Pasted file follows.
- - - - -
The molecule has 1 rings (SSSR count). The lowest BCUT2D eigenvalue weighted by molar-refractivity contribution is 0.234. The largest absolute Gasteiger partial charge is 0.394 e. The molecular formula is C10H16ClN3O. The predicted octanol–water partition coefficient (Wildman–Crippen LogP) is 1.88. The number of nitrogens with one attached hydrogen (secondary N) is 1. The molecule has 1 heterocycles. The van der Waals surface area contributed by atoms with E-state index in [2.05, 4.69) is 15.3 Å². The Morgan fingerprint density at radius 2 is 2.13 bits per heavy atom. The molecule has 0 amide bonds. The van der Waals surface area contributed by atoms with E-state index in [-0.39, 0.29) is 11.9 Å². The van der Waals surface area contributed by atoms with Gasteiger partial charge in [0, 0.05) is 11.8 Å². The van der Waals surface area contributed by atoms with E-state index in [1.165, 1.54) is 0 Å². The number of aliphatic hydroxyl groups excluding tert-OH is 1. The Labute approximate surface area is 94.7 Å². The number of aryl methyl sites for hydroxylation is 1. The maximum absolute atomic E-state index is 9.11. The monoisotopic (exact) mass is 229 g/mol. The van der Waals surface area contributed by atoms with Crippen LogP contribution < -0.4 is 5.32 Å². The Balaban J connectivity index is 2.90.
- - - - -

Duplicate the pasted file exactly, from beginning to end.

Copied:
The molecule has 1 rings (SSSR count). The lowest BCUT2D eigenvalue weighted by molar-refractivity contribution is 0.234. The largest absolute Gasteiger partial charge is 0.394 e. The molecular formula is C10H16ClN3O. The predicted octanol–water partition coefficient (Wildman–Crippen LogP) is 1.88. The number of nitrogens with one attached hydrogen (secondary N) is 1. The molecule has 1 heterocycles. The van der Waals surface area contributed by atoms with E-state index in [2.05, 4.69) is 15.3 Å². The Morgan fingerprint density at radius 2 is 2.13 bits per heavy atom. The molecule has 0 amide bonds. The van der Waals surface area contributed by atoms with E-state index in [-0.39, 0.29) is 11.9 Å². The van der Waals surface area contributed by atoms with Gasteiger partial charge in [0, 0.05) is 11.8 Å². The van der Waals surface area contributed by atoms with E-state index in [1.165, 1.54) is 0 Å². The number of aliphatic hydroxyl groups excluding tert-OH is 1. The Labute approximate surface area is 94.7 Å². The number of aryl methyl sites for hydroxylation is 1. The maximum absolute atomic E-state index is 9.11. The monoisotopic (exact) mass is 229 g/mol. The van der Waals surface area contributed by atoms with Crippen LogP contribution < -0.4 is 5.32 Å². The Balaban J connectivity index is 2.90.